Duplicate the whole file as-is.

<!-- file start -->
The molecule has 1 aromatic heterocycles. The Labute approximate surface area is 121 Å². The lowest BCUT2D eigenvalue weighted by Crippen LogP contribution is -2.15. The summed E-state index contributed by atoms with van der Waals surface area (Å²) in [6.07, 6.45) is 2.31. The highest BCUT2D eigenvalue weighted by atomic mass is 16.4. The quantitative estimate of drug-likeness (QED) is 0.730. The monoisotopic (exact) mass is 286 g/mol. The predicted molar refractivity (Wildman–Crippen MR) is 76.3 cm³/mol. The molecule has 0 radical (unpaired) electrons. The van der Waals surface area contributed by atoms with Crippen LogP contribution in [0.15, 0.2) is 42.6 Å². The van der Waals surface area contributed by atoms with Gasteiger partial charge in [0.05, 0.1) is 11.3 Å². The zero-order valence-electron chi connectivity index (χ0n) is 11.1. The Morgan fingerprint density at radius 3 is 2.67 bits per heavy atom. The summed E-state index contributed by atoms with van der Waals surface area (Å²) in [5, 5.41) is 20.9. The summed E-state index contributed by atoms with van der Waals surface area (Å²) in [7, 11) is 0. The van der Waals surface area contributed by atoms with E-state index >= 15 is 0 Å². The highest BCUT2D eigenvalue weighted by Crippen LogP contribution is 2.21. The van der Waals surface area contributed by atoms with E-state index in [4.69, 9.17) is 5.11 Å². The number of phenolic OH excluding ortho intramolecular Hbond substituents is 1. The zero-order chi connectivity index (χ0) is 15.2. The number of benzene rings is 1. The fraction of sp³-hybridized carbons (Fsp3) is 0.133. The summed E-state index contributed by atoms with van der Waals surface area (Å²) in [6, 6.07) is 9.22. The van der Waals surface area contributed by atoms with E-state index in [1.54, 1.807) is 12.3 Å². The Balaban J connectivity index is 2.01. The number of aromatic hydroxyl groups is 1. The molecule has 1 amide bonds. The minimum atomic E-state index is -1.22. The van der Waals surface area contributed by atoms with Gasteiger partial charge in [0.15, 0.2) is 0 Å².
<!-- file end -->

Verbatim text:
The molecule has 1 aromatic heterocycles. The Labute approximate surface area is 121 Å². The lowest BCUT2D eigenvalue weighted by Crippen LogP contribution is -2.15. The summed E-state index contributed by atoms with van der Waals surface area (Å²) in [6.07, 6.45) is 2.31. The highest BCUT2D eigenvalue weighted by atomic mass is 16.4. The quantitative estimate of drug-likeness (QED) is 0.730. The monoisotopic (exact) mass is 286 g/mol. The predicted molar refractivity (Wildman–Crippen MR) is 76.3 cm³/mol. The molecule has 0 radical (unpaired) electrons. The van der Waals surface area contributed by atoms with Crippen LogP contribution in [0.15, 0.2) is 42.6 Å². The van der Waals surface area contributed by atoms with Gasteiger partial charge in [0.05, 0.1) is 11.3 Å². The zero-order valence-electron chi connectivity index (χ0n) is 11.1. The Morgan fingerprint density at radius 3 is 2.67 bits per heavy atom. The summed E-state index contributed by atoms with van der Waals surface area (Å²) in [5, 5.41) is 20.9. The summed E-state index contributed by atoms with van der Waals surface area (Å²) in [7, 11) is 0. The van der Waals surface area contributed by atoms with E-state index >= 15 is 0 Å². The highest BCUT2D eigenvalue weighted by Crippen LogP contribution is 2.21. The van der Waals surface area contributed by atoms with E-state index in [4.69, 9.17) is 5.11 Å². The number of phenolic OH excluding ortho intramolecular Hbond substituents is 1. The zero-order chi connectivity index (χ0) is 15.2. The number of benzene rings is 1. The fraction of sp³-hybridized carbons (Fsp3) is 0.133. The summed E-state index contributed by atoms with van der Waals surface area (Å²) in [6, 6.07) is 9.22. The van der Waals surface area contributed by atoms with E-state index in [1.54, 1.807) is 12.3 Å². The Balaban J connectivity index is 2.01. The number of aromatic hydroxyl groups is 1. The molecule has 1 amide bonds. The minimum atomic E-state index is -1.22. The van der Waals surface area contributed by atoms with Gasteiger partial charge in [0.15, 0.2) is 0 Å².